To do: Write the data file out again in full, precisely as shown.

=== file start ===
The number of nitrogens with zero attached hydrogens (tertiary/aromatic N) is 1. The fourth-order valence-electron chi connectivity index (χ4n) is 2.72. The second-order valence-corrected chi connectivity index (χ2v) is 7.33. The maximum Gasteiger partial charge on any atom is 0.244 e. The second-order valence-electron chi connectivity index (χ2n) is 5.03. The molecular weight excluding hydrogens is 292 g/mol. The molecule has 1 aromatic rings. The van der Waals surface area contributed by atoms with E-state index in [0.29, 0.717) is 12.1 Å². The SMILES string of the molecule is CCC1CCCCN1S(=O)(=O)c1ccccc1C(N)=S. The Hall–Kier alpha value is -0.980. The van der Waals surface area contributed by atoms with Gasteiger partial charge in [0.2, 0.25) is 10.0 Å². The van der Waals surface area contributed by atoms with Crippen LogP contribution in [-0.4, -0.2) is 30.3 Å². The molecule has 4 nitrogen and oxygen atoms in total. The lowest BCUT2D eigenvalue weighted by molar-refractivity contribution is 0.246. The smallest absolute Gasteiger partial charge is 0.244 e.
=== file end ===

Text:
The number of nitrogens with zero attached hydrogens (tertiary/aromatic N) is 1. The fourth-order valence-electron chi connectivity index (χ4n) is 2.72. The second-order valence-corrected chi connectivity index (χ2v) is 7.33. The maximum Gasteiger partial charge on any atom is 0.244 e. The second-order valence-electron chi connectivity index (χ2n) is 5.03. The molecular weight excluding hydrogens is 292 g/mol. The molecule has 1 aromatic rings. The van der Waals surface area contributed by atoms with E-state index in [0.29, 0.717) is 12.1 Å². The SMILES string of the molecule is CCC1CCCCN1S(=O)(=O)c1ccccc1C(N)=S. The Hall–Kier alpha value is -0.980. The van der Waals surface area contributed by atoms with Gasteiger partial charge in [0.2, 0.25) is 10.0 Å². The van der Waals surface area contributed by atoms with Crippen LogP contribution in [-0.4, -0.2) is 30.3 Å². The molecule has 4 nitrogen and oxygen atoms in total. The lowest BCUT2D eigenvalue weighted by molar-refractivity contribution is 0.246. The smallest absolute Gasteiger partial charge is 0.244 e.